Speaking of security assistance, the head of the UN nuclear watchdog in Ukraine

The UN nuclear watchdog says its director general has arrived in Ukraine for talks with senior government officials on providing “emergency technical assistance” to ensure the safety of the country’s nuclear facilities.

The International Atomic Energy Agency (IAEA) says Rafael Mariano Grossi’s goal is to “start immediate security and safety assistance” for Ukraine’s nuclear sites. This includes sending IAEA experts to “priority facilities” that it has not identified, and sending “critical security and safety supplies” including monitoring and emergency equipment.

It said Grossi would visit a nuclear power plant in Ukraine this week, but did not say which. Ukraine has 15 nuclear reactors at four active power plants and is the site of the 1986 Chernobyl plant, the site of the 1986 nuclear disaster. Russian forces have taken control of the largest active power plants in Chernobyl and Zaporizhiya.

The IAEA chief has been pushing for an agreement with Ukraine and Russia on the security of Ukraine’s nuclear power plant for weeks. He met with the foreign ministers of the two countries in Turkey earlier this month.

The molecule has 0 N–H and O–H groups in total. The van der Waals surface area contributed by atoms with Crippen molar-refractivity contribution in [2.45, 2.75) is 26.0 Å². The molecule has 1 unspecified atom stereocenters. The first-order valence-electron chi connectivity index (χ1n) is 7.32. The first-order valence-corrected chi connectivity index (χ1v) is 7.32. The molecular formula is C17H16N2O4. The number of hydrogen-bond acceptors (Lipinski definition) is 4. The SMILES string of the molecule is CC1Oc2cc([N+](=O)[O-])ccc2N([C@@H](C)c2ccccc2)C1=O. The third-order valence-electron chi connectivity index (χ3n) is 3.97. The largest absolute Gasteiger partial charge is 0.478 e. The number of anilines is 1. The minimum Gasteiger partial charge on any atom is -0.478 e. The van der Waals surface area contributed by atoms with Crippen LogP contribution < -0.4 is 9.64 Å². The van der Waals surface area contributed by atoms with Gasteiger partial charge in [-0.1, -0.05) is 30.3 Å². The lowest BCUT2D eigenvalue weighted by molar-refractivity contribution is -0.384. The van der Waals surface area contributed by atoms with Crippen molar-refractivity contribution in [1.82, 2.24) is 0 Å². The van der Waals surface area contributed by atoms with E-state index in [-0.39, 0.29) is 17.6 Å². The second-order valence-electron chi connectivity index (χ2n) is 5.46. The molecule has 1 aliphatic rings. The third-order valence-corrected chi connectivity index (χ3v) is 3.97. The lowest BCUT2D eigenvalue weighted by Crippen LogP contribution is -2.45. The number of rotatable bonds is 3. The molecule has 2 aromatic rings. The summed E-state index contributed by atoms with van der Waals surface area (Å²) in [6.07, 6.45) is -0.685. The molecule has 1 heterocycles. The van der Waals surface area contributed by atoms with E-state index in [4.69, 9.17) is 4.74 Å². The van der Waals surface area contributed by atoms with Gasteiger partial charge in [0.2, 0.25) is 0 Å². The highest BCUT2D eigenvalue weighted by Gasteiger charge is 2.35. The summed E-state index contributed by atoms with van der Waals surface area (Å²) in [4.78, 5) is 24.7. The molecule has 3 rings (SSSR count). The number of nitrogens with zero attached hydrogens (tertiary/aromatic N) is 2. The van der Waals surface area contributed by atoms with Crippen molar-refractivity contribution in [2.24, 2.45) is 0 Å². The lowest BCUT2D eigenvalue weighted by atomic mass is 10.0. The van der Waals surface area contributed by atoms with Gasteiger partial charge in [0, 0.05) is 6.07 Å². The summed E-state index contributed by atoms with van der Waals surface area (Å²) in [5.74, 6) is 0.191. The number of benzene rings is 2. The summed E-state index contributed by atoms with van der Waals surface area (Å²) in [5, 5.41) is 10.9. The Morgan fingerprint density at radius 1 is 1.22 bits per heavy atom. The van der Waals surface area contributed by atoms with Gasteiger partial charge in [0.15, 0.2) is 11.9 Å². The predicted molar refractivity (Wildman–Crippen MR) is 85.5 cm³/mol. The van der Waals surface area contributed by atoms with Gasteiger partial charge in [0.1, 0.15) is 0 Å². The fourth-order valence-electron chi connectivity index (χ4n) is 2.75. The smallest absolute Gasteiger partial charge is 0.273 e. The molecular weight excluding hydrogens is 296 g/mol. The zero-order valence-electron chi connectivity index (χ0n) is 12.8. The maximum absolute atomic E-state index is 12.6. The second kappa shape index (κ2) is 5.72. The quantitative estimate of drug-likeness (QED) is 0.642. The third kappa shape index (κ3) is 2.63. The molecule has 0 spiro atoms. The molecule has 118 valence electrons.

He said on Tuesday that Ukraine had requested the assistance of his agency and that “we will now start supplying it.”

“There have been several close calls already. We can no longer waste time, “he added.” This conflict has already caused unimaginable human suffering and destruction. It requires the IAEA’s expertise and capabilities to prevent it from leading to a nuclear accident. “

The IAEA, among other things, has expressed concern about the lack of regular staff rotation at the Chernobyl site, raising questions about workers’ ability to work without undue pressure and power outages. It says it is not receiving data transmission from the monitoring system installed in Chernobyl, but is receiving data from other plants in Ukraine.

As of Monday, the IAEA said Ukraine’s nuclear regulator had told it that eight of Ukraine’s 15 reactors were still operating, including two in Russian-controlled Zaporizhia. Others were shut down for routine maintenance, it said.

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